A comparison of spatial interpolation methods to estimate continuous wind speed surfaces using irregularly distributed data from England and Wales

Published on Jun 15, 2008in International Journal of Climatology 3.10
· DOI :10.1002/joc.1583
W. Luo9
Estimated H-index: 9
(Central Science Laboratory),
M. C. Taylor1
Estimated H-index: 1
(Central Science Laboratory),
S. R. Parker1
Estimated H-index: 1
(Central Science Laboratory)
Abstract
Seven methods of spatial interpolation were compared to determine their suitability for estimating daily mean wind speed surfaces, from data recorded at nearly 190 locations across England and Wales. The eventual purpose of producing such surfaces is to help estimate the daily spread of pathogens causing crop diseases as they move across regions. The interpolation techniques included four deterministic and three geostatistical methods. Quantitative assessment of the continuous surfaces showed that there was a large difference between the accuracy of the seven interpolation methods and that the geostatistical methods were superior to deterministic methods. Further analyses, testing the reliability of the results, showed that measurement accuracy, density, distribution and spatial variability had a substantial influence on the accuracy of the interpolation methods. Independent wind speed data from ten other dates were used to confirm the robustness of the best interpolation methods. © Crown copyright 2007. Reproduced with the permission of Her Majesty's Stationery Office. Published by John Wiley & Sons, Ltd.
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References33
Published on Jan 1, 1998
Peter A. Burrough25
Estimated H-index: 25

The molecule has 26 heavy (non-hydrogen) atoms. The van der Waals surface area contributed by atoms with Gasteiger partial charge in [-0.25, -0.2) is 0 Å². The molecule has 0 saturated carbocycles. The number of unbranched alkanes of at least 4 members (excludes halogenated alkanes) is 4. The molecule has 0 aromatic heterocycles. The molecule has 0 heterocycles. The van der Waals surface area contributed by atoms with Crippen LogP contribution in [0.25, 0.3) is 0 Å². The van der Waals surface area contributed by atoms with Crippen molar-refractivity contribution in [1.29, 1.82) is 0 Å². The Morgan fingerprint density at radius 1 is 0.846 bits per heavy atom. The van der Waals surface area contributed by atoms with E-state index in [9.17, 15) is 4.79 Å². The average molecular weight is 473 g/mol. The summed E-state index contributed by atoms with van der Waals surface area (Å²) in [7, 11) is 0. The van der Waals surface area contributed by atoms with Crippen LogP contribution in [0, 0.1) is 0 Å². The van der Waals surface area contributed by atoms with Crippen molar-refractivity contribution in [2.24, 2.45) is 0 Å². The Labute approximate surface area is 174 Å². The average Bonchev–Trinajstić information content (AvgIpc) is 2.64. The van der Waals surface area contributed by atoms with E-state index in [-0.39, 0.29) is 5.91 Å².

,
Rachael A. McDonnell2
Estimated H-index: 2
Keywords: information handling ; geostatistics ; fuzzy logic Reference Record created on 2005-06-20, modified on 2016-08-08
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Donald L. Phillips42
Estimated H-index: 42
(United States Environmental Protection Agency),
Jayne Dolph3
Estimated H-index: 3
(United States Environmental Protection Agency),
Danny Marks40
Estimated H-index: 40
(United States Environmental Protection Agency)
Abstract Spatially distributed measurements or estimates of precipitation over a region are required for modelling of hydrologic processes and soil moisture for agricultural and natural resource management. Simple interpolation methods fail to consider the effects of topography on precipitation and may be in considerable error in mountainous regions. The performance of three geostatistical methods for making mean annual precipitation estimates on a regular grid of points in mountainous terrain w...
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Guillermo Q. Tabios2
Estimated H-index: 2
,
Jose D. Salas34
Estimated H-index: 34
One of the problems which often arises in engineering hydrology is to estimate data at a given site because either the data are missing or the site is ungaged. Such estimates can be made by spatial interpolation of data available at other sites. A number of spatial interpolation techniques are available today with varying degrees of complexity. It is the intent of this paper to compare the applicability of various proposed interpolation techniques for estimating annual precipitation at selected ...
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Alfred H. Thiessen2
Estimated H-index: 2
684 Citations Source Cite
Published on Mar 1, 1994in Geoderma 3.74
Michael F. Hutchinson34
Estimated H-index: 34
(Australian National University),
Paul E. Gessler31
Estimated H-index: 31
(Commonwealth Scientific and Industrial Research Organisation)